• In order for a bank to maintain its solvency, it must have sufficient liquidity at all times. A bank's most liquid assets are sight deposits held at the SNB, since they can be used immediately to effect payments and are legal tender. Domestic banks hold sight deposits to satisfy minimum reserve requirements. Banks also need sight deposits for payment transactions and as liquidity reserves. The SNB influences sight deposits through the use of its monetary policy instruments. Liquidity adjustments between the individual financial market participants are effected on the money market. Banks seeking to place funds on a short-term basis provide liquidity in the form of a loan to other banks that require short-term refinancing. These loans can be granted on a secured or unsecured basis. If there is ample liquidity in the financial system, the need for banks to adjust their liquidity positions declines and so too does trading activity on the money market. Tiered remuneration of sight deposits stimulates trading when institutions with sight deposits over and above their threshold conclude money market transactions with institutions which have not yet exceeded their threshold. An active and well-functioning money market is essential for the transmission of monetary policy and is the basis for the robust calculation of SARON, the most important reference rate in the Swiss franc market. A disruption in the money market impairs the liquidity adjustment process between the market participants and can threaten the solvency of the banks.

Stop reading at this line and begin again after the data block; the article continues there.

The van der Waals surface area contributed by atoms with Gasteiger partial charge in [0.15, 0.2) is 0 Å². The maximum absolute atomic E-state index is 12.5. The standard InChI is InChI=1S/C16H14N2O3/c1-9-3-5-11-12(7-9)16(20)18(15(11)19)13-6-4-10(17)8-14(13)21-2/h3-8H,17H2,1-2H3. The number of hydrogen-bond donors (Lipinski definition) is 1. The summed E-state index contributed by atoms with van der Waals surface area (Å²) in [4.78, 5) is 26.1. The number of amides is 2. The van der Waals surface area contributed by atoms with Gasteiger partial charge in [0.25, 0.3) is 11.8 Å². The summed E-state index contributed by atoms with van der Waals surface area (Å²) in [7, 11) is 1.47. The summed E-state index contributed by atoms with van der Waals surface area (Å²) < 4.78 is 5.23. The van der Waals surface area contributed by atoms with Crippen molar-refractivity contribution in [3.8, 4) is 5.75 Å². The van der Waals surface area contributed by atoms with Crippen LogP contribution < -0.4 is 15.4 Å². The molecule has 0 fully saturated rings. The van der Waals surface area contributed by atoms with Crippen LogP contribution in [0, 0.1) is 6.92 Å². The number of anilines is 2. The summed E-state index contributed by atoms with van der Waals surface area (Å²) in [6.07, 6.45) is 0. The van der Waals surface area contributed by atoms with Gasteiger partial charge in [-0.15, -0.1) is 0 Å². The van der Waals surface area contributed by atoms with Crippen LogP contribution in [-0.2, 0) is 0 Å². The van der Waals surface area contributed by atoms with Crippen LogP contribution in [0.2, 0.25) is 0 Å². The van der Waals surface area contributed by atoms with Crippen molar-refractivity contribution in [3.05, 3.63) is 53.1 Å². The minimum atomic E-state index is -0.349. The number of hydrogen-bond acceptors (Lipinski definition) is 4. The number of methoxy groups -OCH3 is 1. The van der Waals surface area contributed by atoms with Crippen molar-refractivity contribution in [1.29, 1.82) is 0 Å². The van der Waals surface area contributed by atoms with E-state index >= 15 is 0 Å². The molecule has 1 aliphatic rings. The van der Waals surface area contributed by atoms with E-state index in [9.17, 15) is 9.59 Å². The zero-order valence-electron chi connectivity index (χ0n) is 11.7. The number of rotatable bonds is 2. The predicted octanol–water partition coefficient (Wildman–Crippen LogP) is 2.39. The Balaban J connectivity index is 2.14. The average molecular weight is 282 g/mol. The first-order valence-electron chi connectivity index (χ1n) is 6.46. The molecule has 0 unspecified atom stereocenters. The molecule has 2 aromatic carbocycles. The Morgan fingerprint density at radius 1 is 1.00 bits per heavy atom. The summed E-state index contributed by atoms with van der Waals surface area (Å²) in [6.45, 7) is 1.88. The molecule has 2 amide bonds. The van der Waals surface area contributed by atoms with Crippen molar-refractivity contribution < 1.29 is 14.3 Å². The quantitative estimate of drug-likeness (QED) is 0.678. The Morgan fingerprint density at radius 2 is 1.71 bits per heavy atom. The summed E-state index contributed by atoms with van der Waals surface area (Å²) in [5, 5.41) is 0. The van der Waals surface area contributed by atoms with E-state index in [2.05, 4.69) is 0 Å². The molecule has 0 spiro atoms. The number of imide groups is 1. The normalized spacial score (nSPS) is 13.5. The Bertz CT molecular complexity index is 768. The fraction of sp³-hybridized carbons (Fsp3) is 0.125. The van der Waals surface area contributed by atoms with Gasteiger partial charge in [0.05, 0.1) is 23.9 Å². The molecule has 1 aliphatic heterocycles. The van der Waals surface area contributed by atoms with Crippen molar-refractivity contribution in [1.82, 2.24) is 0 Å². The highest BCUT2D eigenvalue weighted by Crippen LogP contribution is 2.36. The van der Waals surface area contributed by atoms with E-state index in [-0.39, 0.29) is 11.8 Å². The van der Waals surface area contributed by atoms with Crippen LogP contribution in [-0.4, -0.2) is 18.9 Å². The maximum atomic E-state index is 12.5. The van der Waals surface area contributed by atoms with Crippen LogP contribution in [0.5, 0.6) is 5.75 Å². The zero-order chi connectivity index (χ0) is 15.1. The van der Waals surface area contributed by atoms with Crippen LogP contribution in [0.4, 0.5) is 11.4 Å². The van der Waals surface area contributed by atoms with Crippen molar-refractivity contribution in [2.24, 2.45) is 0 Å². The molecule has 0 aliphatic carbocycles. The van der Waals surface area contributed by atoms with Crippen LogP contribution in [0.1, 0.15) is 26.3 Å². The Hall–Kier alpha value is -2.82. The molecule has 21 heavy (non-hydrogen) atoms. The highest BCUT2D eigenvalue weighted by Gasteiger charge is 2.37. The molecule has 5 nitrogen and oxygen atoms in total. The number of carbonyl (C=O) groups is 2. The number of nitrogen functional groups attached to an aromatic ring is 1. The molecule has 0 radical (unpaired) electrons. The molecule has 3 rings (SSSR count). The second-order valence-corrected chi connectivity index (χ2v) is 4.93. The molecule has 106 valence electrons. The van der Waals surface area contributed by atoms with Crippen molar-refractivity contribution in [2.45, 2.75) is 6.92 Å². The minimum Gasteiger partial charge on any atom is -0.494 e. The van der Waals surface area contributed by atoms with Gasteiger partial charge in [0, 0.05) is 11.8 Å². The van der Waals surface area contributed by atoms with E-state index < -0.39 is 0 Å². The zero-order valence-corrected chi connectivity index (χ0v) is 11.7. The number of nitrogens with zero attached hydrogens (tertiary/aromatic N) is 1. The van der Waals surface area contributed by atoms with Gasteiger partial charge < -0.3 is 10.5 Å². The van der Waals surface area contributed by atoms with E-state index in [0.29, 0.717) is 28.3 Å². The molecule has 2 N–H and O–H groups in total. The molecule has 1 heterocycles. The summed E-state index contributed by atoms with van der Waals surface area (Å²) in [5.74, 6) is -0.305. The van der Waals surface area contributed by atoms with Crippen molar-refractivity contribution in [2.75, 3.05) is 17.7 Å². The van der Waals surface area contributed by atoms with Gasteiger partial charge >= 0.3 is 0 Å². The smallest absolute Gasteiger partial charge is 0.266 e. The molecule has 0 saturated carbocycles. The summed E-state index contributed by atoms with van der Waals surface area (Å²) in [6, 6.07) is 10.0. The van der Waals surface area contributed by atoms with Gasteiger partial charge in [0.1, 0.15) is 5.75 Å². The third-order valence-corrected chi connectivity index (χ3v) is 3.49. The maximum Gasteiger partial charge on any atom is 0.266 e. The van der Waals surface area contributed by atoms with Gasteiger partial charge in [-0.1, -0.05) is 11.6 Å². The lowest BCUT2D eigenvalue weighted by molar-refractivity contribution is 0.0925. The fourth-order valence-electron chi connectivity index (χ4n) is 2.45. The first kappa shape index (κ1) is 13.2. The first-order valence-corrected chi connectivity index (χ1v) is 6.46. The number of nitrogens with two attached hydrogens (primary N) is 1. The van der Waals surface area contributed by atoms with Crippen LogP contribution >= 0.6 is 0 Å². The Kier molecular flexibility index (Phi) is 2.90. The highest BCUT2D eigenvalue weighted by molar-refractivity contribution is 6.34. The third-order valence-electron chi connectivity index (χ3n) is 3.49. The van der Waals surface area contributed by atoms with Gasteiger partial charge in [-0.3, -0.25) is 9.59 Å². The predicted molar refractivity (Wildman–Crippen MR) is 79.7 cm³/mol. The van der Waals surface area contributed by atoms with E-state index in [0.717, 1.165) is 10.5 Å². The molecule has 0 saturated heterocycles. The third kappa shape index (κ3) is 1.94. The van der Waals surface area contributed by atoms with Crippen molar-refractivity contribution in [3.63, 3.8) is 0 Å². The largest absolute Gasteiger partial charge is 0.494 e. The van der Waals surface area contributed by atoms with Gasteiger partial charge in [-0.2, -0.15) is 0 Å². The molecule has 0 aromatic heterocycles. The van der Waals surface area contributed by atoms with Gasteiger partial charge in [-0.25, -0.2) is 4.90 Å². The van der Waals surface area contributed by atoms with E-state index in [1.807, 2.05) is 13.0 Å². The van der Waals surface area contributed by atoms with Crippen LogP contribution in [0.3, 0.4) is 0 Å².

• As part of its 'Important monetary policy data', the Swiss National Bank publishes average Swiss franc sight deposits held at the SNB during the previous week (Sat-Fri). Changes in the published weekly average can be caused by a number of different factors.